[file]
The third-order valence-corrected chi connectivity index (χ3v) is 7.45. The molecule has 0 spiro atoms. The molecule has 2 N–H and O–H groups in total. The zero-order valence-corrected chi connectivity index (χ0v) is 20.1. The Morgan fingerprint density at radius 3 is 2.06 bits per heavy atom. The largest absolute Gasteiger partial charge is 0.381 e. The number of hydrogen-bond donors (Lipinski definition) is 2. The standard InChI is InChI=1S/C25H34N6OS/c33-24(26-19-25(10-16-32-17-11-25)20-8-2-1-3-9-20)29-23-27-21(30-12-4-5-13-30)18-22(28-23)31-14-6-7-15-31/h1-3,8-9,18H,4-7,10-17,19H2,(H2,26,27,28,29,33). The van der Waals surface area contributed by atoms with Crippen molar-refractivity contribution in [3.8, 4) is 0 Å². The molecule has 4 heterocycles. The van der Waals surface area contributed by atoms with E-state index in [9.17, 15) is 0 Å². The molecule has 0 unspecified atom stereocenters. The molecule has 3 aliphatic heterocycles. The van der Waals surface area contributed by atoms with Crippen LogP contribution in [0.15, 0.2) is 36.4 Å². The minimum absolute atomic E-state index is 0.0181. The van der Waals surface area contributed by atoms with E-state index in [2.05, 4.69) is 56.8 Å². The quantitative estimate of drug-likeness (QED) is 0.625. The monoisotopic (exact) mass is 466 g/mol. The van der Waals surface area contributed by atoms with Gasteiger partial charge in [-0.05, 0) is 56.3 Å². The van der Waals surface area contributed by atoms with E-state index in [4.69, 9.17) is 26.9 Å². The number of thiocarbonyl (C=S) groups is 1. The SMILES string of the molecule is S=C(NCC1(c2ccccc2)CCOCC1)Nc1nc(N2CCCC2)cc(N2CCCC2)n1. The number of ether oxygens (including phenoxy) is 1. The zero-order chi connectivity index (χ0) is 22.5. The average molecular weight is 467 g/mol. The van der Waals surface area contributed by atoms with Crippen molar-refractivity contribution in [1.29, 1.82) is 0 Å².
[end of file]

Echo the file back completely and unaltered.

The third-order valence-corrected chi connectivity index (χ3v) is 7.45. The molecule has 0 spiro atoms. The molecule has 2 N–H and O–H groups in total. The zero-order valence-corrected chi connectivity index (χ0v) is 20.1. The Morgan fingerprint density at radius 3 is 2.06 bits per heavy atom. The largest absolute Gasteiger partial charge is 0.381 e. The number of hydrogen-bond donors (Lipinski definition) is 2. The standard InChI is InChI=1S/C25H34N6OS/c33-24(26-19-25(10-16-32-17-11-25)20-8-2-1-3-9-20)29-23-27-21(30-12-4-5-13-30)18-22(28-23)31-14-6-7-15-31/h1-3,8-9,18H,4-7,10-17,19H2,(H2,26,27,28,29,33). The van der Waals surface area contributed by atoms with Crippen molar-refractivity contribution in [3.8, 4) is 0 Å². The molecule has 4 heterocycles. The van der Waals surface area contributed by atoms with E-state index in [9.17, 15) is 0 Å². The molecule has 0 unspecified atom stereocenters. The molecule has 3 aliphatic heterocycles. The van der Waals surface area contributed by atoms with Crippen LogP contribution in [0.15, 0.2) is 36.4 Å². The minimum absolute atomic E-state index is 0.0181. The van der Waals surface area contributed by atoms with E-state index in [2.05, 4.69) is 56.8 Å². The quantitative estimate of drug-likeness (QED) is 0.625. The monoisotopic (exact) mass is 466 g/mol. The van der Waals surface area contributed by atoms with Gasteiger partial charge in [-0.05, 0) is 56.3 Å². The van der Waals surface area contributed by atoms with E-state index in [4.69, 9.17) is 26.9 Å². The number of thiocarbonyl (C=S) groups is 1. The SMILES string of the molecule is S=C(NCC1(c2ccccc2)CCOCC1)Nc1nc(N2CCCC2)cc(N2CCCC2)n1. The number of ether oxygens (including phenoxy) is 1. The zero-order chi connectivity index (χ0) is 22.5. The average molecular weight is 467 g/mol. The van der Waals surface area contributed by atoms with Crippen molar-refractivity contribution in [1.29, 1.82) is 0 Å².